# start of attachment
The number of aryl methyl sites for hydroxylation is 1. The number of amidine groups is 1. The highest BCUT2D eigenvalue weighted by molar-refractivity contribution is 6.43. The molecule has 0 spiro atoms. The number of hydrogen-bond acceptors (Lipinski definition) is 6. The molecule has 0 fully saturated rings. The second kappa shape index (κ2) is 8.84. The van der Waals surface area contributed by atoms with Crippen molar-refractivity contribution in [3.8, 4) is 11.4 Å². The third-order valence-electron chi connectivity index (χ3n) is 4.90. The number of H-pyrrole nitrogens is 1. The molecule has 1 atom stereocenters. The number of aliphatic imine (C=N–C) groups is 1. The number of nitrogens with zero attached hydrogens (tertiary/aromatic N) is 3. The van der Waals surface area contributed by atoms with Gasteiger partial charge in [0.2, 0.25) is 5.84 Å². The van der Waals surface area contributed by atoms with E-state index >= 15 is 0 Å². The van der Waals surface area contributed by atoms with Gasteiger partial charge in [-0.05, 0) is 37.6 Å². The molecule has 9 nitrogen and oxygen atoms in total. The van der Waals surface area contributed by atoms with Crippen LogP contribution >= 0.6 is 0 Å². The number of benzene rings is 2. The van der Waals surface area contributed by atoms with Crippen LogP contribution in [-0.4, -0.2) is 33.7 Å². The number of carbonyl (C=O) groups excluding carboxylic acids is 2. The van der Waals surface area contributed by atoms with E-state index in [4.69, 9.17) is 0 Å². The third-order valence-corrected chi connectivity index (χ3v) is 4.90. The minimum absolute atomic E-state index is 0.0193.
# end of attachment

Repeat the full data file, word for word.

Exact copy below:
The number of aryl methyl sites for hydroxylation is 1. The number of amidine groups is 1. The highest BCUT2D eigenvalue weighted by molar-refractivity contribution is 6.43. The molecule has 0 spiro atoms. The number of hydrogen-bond acceptors (Lipinski definition) is 6. The molecule has 0 fully saturated rings. The second kappa shape index (κ2) is 8.84. The van der Waals surface area contributed by atoms with Crippen molar-refractivity contribution in [3.8, 4) is 11.4 Å². The third-order valence-electron chi connectivity index (χ3n) is 4.90. The number of H-pyrrole nitrogens is 1. The molecule has 1 atom stereocenters. The number of aliphatic imine (C=N–C) groups is 1. The number of nitrogens with zero attached hydrogens (tertiary/aromatic N) is 3. The van der Waals surface area contributed by atoms with Gasteiger partial charge in [0.2, 0.25) is 5.84 Å². The van der Waals surface area contributed by atoms with E-state index >= 15 is 0 Å². The van der Waals surface area contributed by atoms with Gasteiger partial charge in [-0.05, 0) is 37.6 Å². The molecule has 9 nitrogen and oxygen atoms in total. The van der Waals surface area contributed by atoms with Crippen LogP contribution >= 0.6 is 0 Å². The number of benzene rings is 2. The van der Waals surface area contributed by atoms with Crippen LogP contribution in [-0.4, -0.2) is 33.7 Å². The number of carbonyl (C=O) groups excluding carboxylic acids is 2. The van der Waals surface area contributed by atoms with E-state index in [4.69, 9.17) is 0 Å². The third-order valence-corrected chi connectivity index (χ3v) is 4.90. The minimum absolute atomic E-state index is 0.0193.